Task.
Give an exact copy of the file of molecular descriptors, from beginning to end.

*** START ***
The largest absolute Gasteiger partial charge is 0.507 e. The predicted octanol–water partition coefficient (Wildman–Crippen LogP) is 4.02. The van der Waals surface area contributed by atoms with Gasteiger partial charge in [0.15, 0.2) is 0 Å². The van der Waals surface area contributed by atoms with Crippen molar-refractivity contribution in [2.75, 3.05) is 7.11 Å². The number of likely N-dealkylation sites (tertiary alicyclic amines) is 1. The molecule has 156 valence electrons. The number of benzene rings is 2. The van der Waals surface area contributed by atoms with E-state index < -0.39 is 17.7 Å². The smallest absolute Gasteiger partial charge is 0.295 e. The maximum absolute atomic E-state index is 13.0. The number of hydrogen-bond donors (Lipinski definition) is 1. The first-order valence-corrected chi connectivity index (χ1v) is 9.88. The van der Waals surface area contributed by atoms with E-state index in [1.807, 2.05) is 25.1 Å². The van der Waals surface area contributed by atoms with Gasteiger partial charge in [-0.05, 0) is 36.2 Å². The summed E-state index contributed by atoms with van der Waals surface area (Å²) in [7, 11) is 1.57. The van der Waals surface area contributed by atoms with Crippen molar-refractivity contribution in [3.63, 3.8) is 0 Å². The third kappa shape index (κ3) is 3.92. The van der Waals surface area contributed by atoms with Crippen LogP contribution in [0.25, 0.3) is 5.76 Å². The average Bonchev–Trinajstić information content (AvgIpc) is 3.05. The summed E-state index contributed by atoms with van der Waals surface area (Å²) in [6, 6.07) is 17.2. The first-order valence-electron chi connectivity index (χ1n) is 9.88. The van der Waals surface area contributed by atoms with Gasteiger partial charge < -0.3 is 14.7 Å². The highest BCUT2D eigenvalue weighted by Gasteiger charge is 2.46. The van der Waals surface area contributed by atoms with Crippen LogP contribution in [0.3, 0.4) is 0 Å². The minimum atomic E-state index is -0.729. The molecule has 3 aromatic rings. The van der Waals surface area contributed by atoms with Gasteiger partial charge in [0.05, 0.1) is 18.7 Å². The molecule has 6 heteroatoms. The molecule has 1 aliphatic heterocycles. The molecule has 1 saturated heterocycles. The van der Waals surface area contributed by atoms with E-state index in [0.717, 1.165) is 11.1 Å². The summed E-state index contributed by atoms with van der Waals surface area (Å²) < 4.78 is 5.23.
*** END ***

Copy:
The largest absolute Gasteiger partial charge is 0.507 e. The predicted octanol–water partition coefficient (Wildman–Crippen LogP) is 4.02. The van der Waals surface area contributed by atoms with Gasteiger partial charge in [0.15, 0.2) is 0 Å². The van der Waals surface area contributed by atoms with Crippen molar-refractivity contribution in [2.75, 3.05) is 7.11 Å². The number of likely N-dealkylation sites (tertiary alicyclic amines) is 1. The molecule has 156 valence electrons. The number of benzene rings is 2. The van der Waals surface area contributed by atoms with E-state index < -0.39 is 17.7 Å². The smallest absolute Gasteiger partial charge is 0.295 e. The maximum absolute atomic E-state index is 13.0. The number of hydrogen-bond donors (Lipinski definition) is 1. The first-order valence-corrected chi connectivity index (χ1v) is 9.88. The van der Waals surface area contributed by atoms with E-state index in [1.807, 2.05) is 25.1 Å². The van der Waals surface area contributed by atoms with Gasteiger partial charge in [-0.05, 0) is 36.2 Å². The summed E-state index contributed by atoms with van der Waals surface area (Å²) in [7, 11) is 1.57. The van der Waals surface area contributed by atoms with Crippen molar-refractivity contribution in [3.63, 3.8) is 0 Å². The third kappa shape index (κ3) is 3.92. The van der Waals surface area contributed by atoms with Crippen LogP contribution in [0.25, 0.3) is 5.76 Å². The average Bonchev–Trinajstić information content (AvgIpc) is 3.05. The summed E-state index contributed by atoms with van der Waals surface area (Å²) in [6, 6.07) is 17.2. The first-order valence-electron chi connectivity index (χ1n) is 9.88. The van der Waals surface area contributed by atoms with Gasteiger partial charge < -0.3 is 14.7 Å². The highest BCUT2D eigenvalue weighted by Gasteiger charge is 2.46. The van der Waals surface area contributed by atoms with Crippen LogP contribution in [0.3, 0.4) is 0 Å². The minimum atomic E-state index is -0.729. The molecule has 3 aromatic rings. The van der Waals surface area contributed by atoms with Gasteiger partial charge in [0.05, 0.1) is 18.7 Å². The molecule has 6 heteroatoms. The molecule has 1 aliphatic heterocycles. The molecule has 1 saturated heterocycles. The van der Waals surface area contributed by atoms with E-state index in [0.717, 1.165) is 11.1 Å². The summed E-state index contributed by atoms with van der Waals surface area (Å²) < 4.78 is 5.23.